Three Easy Ways to Step Up Your Sex Life Learn how you can let go of the superficial and discover what truly matters in the bedroom. BY WENDY STRGAR
You know how to be sexual, you just need to let yourself go.
“ Don’t sacrifice your access to pleasure in the patently false belief that sexual satisfaction will find you when you are fitter or more beautiful.”
Sex is not the answer. Sex is the question. 'Yes' is the answer. ~ Swami X
Sexual dissatisfaction is one of the top reasons cited when we leave our relationships. It is also one of this life’s most worthy challenges to take on; not only for the meaning and pleasure it can bring to our marriages, but also for the very real health benefits that a satisfying sex life bestows on our well-being.
I also believe that learning how to satisfy our sex drive and grow our comfort with our erotic selves is a window, which reveals our deepest humanity.
It is no surprise that a massive consumer market designed to offer a quick fix for our sexual desires has ballooned into a billion dollar industry, but despite the millions of options available, there is no magic pill (even those that manage to sustain erections), toy or DVD of new sexual techniques that is going to bring you the kind of passionate intimate connection that we all long for with our spouse.
There are, however, some pretty straightforward shifts in focus and attention that will lead you towards more satisfying sexual experiences and a comfort with who you are as an erotic human being. Here are a few ideas, which are not listed in order of potency. Even if you only try one at a time, take note on how your intimate life responds.
Love Your Body
Our sex life lives within our physical body, so how you feel about and treat your body is a direct reflection of the respect you hold for your sex life. For many of us, this must start with a decision to stop comparing your body to the myriad of Photoshopped images of models that even models don’t look like. Don’t sacrifice your access to pleasure in the patently false belief that sexual satisfaction will find you when you are fitter or more beautiful. In actuality, studies have shown the reverse to be true: opening yourself up to more sexual pleasure will make you recognize the beauty in your body as it is and inspire you to treat it better.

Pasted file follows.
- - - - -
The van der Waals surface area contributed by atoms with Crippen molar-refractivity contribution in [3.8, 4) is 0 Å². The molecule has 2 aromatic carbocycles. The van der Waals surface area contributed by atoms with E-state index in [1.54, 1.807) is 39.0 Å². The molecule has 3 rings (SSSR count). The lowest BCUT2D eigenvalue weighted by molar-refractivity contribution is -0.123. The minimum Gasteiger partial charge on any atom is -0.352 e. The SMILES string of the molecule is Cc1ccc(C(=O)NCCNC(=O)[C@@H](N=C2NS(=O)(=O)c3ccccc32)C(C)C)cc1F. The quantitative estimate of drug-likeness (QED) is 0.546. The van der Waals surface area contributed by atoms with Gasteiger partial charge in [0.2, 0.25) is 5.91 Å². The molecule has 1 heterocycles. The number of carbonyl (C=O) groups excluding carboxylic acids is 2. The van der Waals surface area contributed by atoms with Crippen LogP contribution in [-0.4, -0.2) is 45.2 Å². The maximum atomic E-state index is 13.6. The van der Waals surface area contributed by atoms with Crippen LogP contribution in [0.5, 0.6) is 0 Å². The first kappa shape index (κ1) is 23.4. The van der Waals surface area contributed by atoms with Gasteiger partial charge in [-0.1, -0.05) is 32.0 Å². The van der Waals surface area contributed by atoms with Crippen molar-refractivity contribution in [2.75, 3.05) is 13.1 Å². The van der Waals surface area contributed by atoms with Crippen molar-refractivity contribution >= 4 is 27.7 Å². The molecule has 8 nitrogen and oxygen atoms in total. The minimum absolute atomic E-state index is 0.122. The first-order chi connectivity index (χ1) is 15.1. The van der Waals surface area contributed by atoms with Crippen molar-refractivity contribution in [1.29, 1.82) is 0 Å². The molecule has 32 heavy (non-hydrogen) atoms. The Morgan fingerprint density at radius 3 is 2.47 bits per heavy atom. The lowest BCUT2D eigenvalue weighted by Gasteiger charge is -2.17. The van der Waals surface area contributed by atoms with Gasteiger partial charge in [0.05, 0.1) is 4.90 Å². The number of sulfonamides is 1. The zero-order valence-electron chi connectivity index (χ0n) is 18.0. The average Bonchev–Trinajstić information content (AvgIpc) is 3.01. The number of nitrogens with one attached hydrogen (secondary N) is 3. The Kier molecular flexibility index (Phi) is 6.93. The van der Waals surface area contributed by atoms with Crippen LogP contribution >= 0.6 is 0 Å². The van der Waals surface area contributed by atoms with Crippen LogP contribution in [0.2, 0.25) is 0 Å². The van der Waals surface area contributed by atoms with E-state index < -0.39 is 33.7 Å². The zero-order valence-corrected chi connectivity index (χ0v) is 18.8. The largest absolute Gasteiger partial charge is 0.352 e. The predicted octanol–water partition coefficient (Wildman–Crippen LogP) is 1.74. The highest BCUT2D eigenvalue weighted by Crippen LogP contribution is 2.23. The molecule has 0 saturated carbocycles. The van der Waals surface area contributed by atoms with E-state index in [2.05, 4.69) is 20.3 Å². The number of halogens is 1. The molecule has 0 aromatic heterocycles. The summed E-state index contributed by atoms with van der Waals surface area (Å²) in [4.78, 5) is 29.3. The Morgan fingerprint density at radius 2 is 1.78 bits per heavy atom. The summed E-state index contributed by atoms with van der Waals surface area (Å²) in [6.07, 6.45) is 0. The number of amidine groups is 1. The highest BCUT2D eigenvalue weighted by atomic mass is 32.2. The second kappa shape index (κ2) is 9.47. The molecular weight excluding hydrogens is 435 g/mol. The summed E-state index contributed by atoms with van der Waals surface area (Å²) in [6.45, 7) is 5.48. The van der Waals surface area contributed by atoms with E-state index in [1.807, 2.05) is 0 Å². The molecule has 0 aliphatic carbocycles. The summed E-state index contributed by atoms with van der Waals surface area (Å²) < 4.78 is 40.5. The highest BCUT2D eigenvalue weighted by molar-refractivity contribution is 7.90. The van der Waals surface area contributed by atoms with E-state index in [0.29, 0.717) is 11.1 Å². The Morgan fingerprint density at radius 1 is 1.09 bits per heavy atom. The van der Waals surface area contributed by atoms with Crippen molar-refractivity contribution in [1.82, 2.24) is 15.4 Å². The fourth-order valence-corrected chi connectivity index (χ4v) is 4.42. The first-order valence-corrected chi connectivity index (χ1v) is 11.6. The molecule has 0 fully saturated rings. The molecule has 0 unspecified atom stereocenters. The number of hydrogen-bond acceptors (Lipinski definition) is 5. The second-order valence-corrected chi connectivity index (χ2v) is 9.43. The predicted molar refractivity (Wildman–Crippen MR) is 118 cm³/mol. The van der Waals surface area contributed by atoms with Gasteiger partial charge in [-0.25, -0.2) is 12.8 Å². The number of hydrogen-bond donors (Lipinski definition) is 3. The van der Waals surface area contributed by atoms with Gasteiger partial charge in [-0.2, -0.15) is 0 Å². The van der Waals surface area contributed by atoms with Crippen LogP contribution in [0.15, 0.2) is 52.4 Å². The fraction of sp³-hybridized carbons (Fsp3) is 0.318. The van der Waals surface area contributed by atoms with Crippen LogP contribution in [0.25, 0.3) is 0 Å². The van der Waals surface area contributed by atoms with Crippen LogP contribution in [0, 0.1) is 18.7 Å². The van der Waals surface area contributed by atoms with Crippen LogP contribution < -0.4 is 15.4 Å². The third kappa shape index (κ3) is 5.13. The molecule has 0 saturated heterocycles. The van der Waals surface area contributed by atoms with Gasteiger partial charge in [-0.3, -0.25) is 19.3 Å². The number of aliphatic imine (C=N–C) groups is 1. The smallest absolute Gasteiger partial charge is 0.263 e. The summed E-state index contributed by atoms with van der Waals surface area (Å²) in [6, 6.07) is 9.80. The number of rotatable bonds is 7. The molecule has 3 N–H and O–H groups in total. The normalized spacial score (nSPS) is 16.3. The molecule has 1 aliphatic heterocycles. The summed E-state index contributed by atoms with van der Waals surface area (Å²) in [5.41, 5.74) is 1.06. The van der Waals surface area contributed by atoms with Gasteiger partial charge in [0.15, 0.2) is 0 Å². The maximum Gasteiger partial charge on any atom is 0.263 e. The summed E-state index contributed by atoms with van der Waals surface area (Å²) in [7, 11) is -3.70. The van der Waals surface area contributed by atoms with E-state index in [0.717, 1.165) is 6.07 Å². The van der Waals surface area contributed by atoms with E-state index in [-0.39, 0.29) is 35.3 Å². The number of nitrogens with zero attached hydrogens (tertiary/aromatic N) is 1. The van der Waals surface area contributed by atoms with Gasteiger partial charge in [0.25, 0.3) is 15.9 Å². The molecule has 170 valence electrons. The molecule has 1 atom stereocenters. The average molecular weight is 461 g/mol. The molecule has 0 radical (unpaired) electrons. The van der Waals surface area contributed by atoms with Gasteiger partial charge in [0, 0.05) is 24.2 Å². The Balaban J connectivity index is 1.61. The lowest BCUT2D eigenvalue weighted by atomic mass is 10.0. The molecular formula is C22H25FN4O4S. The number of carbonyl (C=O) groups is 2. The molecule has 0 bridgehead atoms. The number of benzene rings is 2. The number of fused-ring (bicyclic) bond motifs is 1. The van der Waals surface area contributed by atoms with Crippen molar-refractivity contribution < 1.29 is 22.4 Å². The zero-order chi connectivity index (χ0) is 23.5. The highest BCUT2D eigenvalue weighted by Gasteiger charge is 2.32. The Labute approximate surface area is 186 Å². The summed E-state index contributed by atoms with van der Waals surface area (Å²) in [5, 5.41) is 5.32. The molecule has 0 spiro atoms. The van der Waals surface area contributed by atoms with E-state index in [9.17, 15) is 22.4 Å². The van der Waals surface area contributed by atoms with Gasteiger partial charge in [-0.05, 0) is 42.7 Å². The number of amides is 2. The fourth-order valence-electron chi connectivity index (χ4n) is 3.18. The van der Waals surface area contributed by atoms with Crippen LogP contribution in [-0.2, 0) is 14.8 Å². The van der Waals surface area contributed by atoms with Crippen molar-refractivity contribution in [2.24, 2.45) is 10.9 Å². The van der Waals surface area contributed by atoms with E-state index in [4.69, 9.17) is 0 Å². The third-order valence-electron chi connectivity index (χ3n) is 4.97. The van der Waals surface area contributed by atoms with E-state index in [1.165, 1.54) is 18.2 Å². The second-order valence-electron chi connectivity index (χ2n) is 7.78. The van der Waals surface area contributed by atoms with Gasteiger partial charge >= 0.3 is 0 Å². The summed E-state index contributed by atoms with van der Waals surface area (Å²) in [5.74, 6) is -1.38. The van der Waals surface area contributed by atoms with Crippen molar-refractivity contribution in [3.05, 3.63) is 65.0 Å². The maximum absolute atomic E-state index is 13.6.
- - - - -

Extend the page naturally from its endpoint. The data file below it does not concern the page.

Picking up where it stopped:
For me, the dictum that "bodies are designed for motion" is a good place to start. Get moving more often and find ways that offer you the experience of both building strength and discovering flexibility, both of which are critical for more pleasurable and long-lasting intimacy. Dedicate yourself to finding ways to live more deeply in your body, which is easy when you don’t take your five senses for granted. Exploring the range of scent, taste and touch that surrounds us but we often overlook by being overly focused on visual and auditory stimulus will ground and nourish the richness of living in your body. Resolve to treat your body with a little more attention and loving kindness and it will reward you by revealing its capacity for pleasure both sexual and otherwise.